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North Carolina Gov. urges General Assembly to waive income tax on student loan forgiveness

CHARLOTTE — People in North Carolina who are getting federal student loan forgiveness might not actually have to pay state income taxes.

That’s if Gov. Roy Cooper gets his way.

The governor issued a statement Wednesday urging Republicans in the state General Assembly to take action and waive state income taxes on student loans that have been forgiven.

In August, the White House announced a plan to eliminate $10,000 of federal student loan debt for borrowers under certain income limits, with an additional $10,000 of forgiveness for certain eligible borrowers. Applications for loan forgiveness are expected to open in early October, and many borrowers will get their student loan reductions automatically.

Channel 9 reported that North Carolina is one of only a few states currently set to tax student loan forgiveness. That’s because the state legislature didn’t adopt an updated federal revenue code that would exclude student loan forgiveness from state income taxes.

In Wednesday’s statement, Gov. Cooper compared his request for a waiver to the General Assembly’s legislation that made it so North Carolinians didn’t have to pay income tax on forgiven Paycheck Protection Program loans. The governor’s office pointed out that some state legislators also benefitted from PPP loan forgiveness.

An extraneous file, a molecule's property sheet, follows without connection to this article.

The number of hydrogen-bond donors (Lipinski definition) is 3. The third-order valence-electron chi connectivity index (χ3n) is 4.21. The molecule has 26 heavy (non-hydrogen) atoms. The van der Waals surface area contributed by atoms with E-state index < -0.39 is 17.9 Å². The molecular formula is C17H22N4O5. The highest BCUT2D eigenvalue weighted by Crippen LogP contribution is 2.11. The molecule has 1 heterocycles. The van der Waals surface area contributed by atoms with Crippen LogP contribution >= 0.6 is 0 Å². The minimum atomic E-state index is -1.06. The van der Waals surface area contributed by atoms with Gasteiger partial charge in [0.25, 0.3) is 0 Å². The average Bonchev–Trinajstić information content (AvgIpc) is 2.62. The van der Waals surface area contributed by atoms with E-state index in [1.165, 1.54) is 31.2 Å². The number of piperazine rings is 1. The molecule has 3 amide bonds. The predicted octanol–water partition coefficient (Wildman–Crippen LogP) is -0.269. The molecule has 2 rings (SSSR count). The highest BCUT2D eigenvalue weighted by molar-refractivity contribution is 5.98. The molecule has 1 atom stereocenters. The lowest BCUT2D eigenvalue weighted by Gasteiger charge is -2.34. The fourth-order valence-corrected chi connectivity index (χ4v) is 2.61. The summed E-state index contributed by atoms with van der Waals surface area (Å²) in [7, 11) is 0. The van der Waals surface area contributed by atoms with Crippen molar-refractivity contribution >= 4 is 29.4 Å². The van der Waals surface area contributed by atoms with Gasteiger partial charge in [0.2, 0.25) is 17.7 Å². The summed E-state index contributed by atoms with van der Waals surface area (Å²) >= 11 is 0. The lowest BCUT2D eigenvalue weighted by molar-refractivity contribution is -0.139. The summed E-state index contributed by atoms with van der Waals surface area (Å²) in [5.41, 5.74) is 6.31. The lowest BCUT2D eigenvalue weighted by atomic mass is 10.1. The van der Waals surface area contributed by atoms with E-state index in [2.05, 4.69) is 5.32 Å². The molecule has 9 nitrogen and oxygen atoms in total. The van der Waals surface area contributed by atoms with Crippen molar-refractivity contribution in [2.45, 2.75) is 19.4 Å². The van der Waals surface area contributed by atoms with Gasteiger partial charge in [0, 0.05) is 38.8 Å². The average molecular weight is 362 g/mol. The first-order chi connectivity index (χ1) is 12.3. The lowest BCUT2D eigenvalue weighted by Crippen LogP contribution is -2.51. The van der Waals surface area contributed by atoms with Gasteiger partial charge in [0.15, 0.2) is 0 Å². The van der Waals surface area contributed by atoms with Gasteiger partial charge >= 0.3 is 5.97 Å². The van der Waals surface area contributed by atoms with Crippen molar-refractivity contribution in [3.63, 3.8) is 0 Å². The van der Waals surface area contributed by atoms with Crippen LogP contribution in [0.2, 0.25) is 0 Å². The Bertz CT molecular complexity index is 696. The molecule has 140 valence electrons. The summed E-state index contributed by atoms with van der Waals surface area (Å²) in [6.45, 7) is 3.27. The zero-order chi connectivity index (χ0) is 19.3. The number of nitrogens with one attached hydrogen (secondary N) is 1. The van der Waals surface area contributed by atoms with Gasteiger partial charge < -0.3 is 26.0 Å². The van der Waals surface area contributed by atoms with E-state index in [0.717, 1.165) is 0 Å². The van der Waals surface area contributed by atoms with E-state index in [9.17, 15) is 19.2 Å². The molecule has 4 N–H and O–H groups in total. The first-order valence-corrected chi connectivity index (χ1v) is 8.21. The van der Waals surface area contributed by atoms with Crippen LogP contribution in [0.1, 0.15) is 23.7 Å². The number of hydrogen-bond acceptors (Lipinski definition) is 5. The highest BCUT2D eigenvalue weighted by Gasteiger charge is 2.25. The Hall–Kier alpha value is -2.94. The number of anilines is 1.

“Legislative leaders need to find a solution that treats student loan forgiveness the same way they handled the PPP loan forgiveness that many of them received,” Gov. Cooper said in a statement. “Republican legislators were quick to help businesses and should now fix this fundamental unfairness for many hardworking people who will get hit hard by this.”

Earlier this week, Republican governors from nearly two dozen states wrote a letter urging the Biden Administration to withdraw the student loan forgiveness plan.

Without action from the General Assembly and at North Carolina’s current tax rate, borrowers will have to pay about $500 in taxes if they received $10,000 in forgiveness.

South Carolina won’t tax the relief as income, the South Carolina Department of Revenue said in a tweet on Sept. 1.

“To the extent a student loan described in IRC Section 108(f)(5) is forgiven for federal Income Tax purposes and excluded from federal taxable income, then the amount is also excluded from South Carolina taxable income,” the SCDOR said.

Borrowers have until the end of 2023 to file an application for federal student loan forgiveness, according to the White House.

According to the White House, student loan forgiveness won’t be subject to federal income tax.

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